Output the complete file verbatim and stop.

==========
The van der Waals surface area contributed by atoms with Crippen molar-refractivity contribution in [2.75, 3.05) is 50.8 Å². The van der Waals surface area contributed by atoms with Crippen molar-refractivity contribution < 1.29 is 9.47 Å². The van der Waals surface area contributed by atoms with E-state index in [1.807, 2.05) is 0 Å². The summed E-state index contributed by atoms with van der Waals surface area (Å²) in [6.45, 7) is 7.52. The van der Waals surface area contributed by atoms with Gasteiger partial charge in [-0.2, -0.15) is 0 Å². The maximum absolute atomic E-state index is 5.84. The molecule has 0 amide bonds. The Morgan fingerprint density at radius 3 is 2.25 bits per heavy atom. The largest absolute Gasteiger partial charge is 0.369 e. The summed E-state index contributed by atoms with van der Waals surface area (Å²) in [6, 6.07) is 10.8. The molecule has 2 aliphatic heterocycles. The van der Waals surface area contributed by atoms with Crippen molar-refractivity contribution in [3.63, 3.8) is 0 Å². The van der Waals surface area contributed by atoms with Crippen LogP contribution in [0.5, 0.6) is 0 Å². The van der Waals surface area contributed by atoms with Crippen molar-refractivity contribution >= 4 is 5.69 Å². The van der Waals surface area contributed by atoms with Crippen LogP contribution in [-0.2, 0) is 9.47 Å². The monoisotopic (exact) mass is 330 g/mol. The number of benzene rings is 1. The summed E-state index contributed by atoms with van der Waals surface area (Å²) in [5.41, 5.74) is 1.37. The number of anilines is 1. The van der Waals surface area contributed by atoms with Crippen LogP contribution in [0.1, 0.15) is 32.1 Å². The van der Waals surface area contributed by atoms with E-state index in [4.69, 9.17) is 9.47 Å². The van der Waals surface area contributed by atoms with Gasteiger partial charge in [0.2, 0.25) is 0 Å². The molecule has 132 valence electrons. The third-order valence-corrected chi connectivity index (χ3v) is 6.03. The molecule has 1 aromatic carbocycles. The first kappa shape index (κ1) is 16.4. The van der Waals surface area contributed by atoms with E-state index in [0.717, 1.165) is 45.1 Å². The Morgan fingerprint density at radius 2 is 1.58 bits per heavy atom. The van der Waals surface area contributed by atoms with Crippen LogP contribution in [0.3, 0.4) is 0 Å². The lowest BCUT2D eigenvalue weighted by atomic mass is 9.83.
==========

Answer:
The van der Waals surface area contributed by atoms with Crippen molar-refractivity contribution in [2.75, 3.05) is 50.8 Å². The van der Waals surface area contributed by atoms with Crippen molar-refractivity contribution < 1.29 is 9.47 Å². The van der Waals surface area contributed by atoms with E-state index in [1.807, 2.05) is 0 Å². The summed E-state index contributed by atoms with van der Waals surface area (Å²) in [6.45, 7) is 7.52. The van der Waals surface area contributed by atoms with Gasteiger partial charge in [-0.2, -0.15) is 0 Å². The maximum absolute atomic E-state index is 5.84. The molecule has 0 amide bonds. The Morgan fingerprint density at radius 3 is 2.25 bits per heavy atom. The largest absolute Gasteiger partial charge is 0.369 e. The summed E-state index contributed by atoms with van der Waals surface area (Å²) in [6, 6.07) is 10.8. The molecule has 2 aliphatic heterocycles. The van der Waals surface area contributed by atoms with Crippen molar-refractivity contribution in [3.63, 3.8) is 0 Å². The van der Waals surface area contributed by atoms with Crippen LogP contribution in [0.5, 0.6) is 0 Å². The van der Waals surface area contributed by atoms with Crippen molar-refractivity contribution >= 4 is 5.69 Å². The van der Waals surface area contributed by atoms with Crippen LogP contribution in [-0.2, 0) is 9.47 Å². The monoisotopic (exact) mass is 330 g/mol. The number of benzene rings is 1. The summed E-state index contributed by atoms with van der Waals surface area (Å²) in [5.41, 5.74) is 1.37. The number of anilines is 1. The van der Waals surface area contributed by atoms with Crippen LogP contribution in [0.1, 0.15) is 32.1 Å². The van der Waals surface area contributed by atoms with E-state index in [4.69, 9.17) is 9.47 Å². The van der Waals surface area contributed by atoms with Gasteiger partial charge in [0.2, 0.25) is 0 Å². The molecule has 132 valence electrons. The third-order valence-corrected chi connectivity index (χ3v) is 6.03. The molecule has 1 aromatic carbocycles. The first kappa shape index (κ1) is 16.4. The van der Waals surface area contributed by atoms with E-state index in [0.717, 1.165) is 45.1 Å². The Morgan fingerprint density at radius 2 is 1.58 bits per heavy atom. The van der Waals surface area contributed by atoms with Crippen LogP contribution in [0.3, 0.4) is 0 Å². The lowest BCUT2D eigenvalue weighted by atomic mass is 9.83.